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    Detention centres: they won't easily go away in Australia

Chris Evans announces mandatory detention changes

Is this Labor's D-Day or are the changes just "smoke and mirrors"?

IMAGE: Villawood detention centre - thanks to ABC Online and Mick Tsikas, AAP

Tuesday July 29, 2008 - This morning Immigration Minister Chris Evans spoke at ANU in Canberra, and in the speech he announced some major changes to the mandatory jailing of asylum seekers. Evans said:

"Under Labor's reforms, in determining the ongoing detention of a person, the onus of proof will be reversed. A departmental decision-maker will have to justify why a person should be detained against these values that presume that that person should be in the community."

"In our view the critical and harsh aspect of the Howard government's mandatory detention policy was not the initial detention phase but the continued and indefinite detention that occurred while lengthy immigration processes and appeals were completed."

The Immigration Minister's speech was comprehensive and announced a shift from a blanket mandatory detention policy to a selective mandatory detention platform, welcome news indeed.

But, as confirmed by Evans during an ABC The World Today interview with Alexandra Kirk, the changes can be implemented without legislative change, just through administrative and regulatory review. Labor cannot or will not risk political upheaval by presenting legislation that requires an adjustment of the Migration Act.

Regrettably, while these changes in approach to detention are substantial, and on some level represent even a retreat from Labor's intent with its mandatory detention as introduced in 1992, Labor maintains its "underclass" of unannounced boat arrivals, the changes do not touch the massive 4,600 island excision zone, and while they suggest a mothballing of the Christmas Island detention centre, the keys for this John Howard Asylum Gulag will be available at a moment's notice.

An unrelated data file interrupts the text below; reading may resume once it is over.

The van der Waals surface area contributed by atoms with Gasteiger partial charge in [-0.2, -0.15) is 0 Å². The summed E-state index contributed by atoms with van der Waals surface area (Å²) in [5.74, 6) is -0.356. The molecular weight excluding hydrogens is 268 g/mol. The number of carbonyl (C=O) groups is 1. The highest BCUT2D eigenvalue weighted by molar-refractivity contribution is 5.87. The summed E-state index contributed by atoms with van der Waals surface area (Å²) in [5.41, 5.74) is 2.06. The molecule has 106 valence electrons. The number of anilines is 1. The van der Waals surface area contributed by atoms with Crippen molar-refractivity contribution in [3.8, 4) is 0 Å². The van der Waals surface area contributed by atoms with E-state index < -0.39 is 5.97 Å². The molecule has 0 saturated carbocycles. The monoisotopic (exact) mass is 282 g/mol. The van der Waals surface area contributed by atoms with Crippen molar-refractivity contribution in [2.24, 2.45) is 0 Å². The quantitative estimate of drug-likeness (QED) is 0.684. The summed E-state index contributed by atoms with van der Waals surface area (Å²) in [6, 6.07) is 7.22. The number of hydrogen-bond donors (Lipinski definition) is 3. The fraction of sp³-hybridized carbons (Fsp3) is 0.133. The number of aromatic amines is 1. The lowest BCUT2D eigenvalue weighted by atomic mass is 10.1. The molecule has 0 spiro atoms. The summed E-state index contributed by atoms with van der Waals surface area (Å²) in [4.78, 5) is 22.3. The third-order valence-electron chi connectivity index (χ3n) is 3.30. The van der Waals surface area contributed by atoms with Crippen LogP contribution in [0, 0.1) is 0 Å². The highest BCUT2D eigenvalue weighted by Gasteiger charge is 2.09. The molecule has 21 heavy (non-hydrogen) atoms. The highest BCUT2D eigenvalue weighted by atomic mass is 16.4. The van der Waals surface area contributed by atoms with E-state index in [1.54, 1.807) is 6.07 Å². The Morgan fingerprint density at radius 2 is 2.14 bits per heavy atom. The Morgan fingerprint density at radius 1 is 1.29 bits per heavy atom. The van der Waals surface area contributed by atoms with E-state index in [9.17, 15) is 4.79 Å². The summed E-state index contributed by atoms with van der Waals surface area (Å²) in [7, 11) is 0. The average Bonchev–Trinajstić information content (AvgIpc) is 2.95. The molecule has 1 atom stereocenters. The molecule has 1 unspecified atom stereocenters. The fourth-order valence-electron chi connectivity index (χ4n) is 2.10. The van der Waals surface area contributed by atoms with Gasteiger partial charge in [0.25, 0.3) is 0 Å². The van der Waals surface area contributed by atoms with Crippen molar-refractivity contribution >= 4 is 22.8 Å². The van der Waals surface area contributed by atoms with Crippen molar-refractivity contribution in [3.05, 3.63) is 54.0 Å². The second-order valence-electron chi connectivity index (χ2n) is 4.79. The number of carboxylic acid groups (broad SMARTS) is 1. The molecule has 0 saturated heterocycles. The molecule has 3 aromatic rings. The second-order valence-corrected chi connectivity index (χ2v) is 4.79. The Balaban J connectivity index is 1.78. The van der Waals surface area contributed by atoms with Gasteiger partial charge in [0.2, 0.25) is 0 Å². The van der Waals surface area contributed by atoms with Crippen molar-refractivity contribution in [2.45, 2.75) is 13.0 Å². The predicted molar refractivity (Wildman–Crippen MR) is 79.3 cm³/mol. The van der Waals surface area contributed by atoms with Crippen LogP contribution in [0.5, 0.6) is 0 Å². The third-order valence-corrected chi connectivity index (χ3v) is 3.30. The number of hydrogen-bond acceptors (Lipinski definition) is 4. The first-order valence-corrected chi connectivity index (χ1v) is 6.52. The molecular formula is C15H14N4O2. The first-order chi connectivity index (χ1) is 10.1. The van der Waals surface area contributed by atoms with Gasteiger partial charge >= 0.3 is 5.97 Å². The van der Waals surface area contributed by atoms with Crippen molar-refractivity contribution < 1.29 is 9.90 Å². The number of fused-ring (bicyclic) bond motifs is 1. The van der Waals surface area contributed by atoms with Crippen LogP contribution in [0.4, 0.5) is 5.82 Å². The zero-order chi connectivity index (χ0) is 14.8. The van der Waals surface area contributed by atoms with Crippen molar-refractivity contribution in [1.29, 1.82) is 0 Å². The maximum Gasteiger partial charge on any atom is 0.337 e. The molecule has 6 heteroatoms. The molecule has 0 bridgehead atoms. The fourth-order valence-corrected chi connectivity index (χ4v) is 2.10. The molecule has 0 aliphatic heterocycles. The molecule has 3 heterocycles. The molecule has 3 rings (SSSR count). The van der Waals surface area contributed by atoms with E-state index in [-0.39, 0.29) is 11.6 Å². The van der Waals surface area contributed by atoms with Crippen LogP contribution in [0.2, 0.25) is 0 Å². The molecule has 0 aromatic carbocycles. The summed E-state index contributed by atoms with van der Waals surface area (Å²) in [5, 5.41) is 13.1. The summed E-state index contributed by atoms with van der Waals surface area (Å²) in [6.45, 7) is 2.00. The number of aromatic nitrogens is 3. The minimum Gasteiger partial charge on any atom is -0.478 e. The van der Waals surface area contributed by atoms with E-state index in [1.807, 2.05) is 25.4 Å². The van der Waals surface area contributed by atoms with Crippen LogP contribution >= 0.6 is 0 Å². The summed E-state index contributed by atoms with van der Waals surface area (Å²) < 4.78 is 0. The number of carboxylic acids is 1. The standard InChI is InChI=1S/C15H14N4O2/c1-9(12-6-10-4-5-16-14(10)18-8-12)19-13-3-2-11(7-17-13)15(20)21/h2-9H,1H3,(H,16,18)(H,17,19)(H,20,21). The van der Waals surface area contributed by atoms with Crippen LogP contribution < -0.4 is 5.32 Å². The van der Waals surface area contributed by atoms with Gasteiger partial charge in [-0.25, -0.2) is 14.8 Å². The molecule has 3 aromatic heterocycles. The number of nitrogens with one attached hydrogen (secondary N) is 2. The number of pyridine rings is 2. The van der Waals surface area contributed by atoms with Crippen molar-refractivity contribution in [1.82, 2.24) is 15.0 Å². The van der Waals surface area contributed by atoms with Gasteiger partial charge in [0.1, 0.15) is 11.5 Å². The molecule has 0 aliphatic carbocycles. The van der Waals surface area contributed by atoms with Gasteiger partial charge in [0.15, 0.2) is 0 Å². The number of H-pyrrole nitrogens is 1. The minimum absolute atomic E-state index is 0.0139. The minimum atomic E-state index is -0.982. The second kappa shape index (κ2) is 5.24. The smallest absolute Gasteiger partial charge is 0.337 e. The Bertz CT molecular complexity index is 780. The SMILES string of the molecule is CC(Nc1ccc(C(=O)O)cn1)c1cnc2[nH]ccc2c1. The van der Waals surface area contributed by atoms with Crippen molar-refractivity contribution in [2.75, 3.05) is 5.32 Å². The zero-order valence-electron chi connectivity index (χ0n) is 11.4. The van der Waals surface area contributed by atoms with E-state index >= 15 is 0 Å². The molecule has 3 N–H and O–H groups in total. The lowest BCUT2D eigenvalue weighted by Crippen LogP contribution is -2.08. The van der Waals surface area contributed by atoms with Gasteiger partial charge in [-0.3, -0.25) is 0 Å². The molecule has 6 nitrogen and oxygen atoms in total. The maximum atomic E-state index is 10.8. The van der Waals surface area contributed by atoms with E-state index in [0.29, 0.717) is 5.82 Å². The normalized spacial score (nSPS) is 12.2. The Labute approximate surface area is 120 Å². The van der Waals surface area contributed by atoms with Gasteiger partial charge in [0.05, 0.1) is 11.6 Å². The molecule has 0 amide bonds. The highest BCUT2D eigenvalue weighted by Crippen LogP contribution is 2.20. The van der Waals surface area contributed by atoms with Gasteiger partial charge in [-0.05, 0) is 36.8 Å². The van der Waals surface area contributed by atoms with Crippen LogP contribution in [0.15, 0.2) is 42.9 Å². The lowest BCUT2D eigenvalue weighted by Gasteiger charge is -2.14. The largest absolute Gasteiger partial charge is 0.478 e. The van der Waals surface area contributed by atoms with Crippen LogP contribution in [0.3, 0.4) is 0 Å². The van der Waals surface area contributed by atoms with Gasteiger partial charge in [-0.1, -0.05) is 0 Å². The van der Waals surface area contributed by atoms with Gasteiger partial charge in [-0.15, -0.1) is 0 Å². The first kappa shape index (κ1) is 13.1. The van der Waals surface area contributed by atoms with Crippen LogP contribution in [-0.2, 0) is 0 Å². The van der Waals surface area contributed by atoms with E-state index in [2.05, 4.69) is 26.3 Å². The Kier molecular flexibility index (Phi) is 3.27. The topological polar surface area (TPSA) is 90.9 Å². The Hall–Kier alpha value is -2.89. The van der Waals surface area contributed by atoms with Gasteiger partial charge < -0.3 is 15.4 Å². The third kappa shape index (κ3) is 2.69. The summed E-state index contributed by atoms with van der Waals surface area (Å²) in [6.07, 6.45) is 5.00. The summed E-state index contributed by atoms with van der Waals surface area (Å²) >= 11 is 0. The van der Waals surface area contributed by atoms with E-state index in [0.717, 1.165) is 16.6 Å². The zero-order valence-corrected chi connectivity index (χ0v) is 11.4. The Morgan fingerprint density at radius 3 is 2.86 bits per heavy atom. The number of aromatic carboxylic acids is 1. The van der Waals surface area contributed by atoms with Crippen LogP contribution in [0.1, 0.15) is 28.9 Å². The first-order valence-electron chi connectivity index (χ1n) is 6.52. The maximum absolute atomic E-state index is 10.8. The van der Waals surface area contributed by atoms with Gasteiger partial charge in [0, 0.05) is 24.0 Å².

For more comments see also our media releases below.

What's on this page

This page contains the Immigration Minister's full speech and his press release, followed by the media responses that followed thick and fast during the day.


1 August 2008: Petro Georgiou endorses Labor's detention softening - Project SafeCom's first reaction to Labor's announcement of major detention changes mentioned the notion of "smoke and mirrors", and now that the dust of initial reaction has settled, more in-depth reflections on the changes are what's needed. This page brings together some of these opinions, starting with Petro Georgiou, and then pieces by The Australian's Mike Steketee and Denis Shanahan.

Media releases

New Directions in Detention - Restoring Integrity to Australia's Immigration System

Senator Chris Evans
Minister for Immigration and Citizenship

Tuesday 29 July 2008, 9am
Phillipa Weeks Staff Library
Australian National University College of Law
Fellows Road
The Australian National University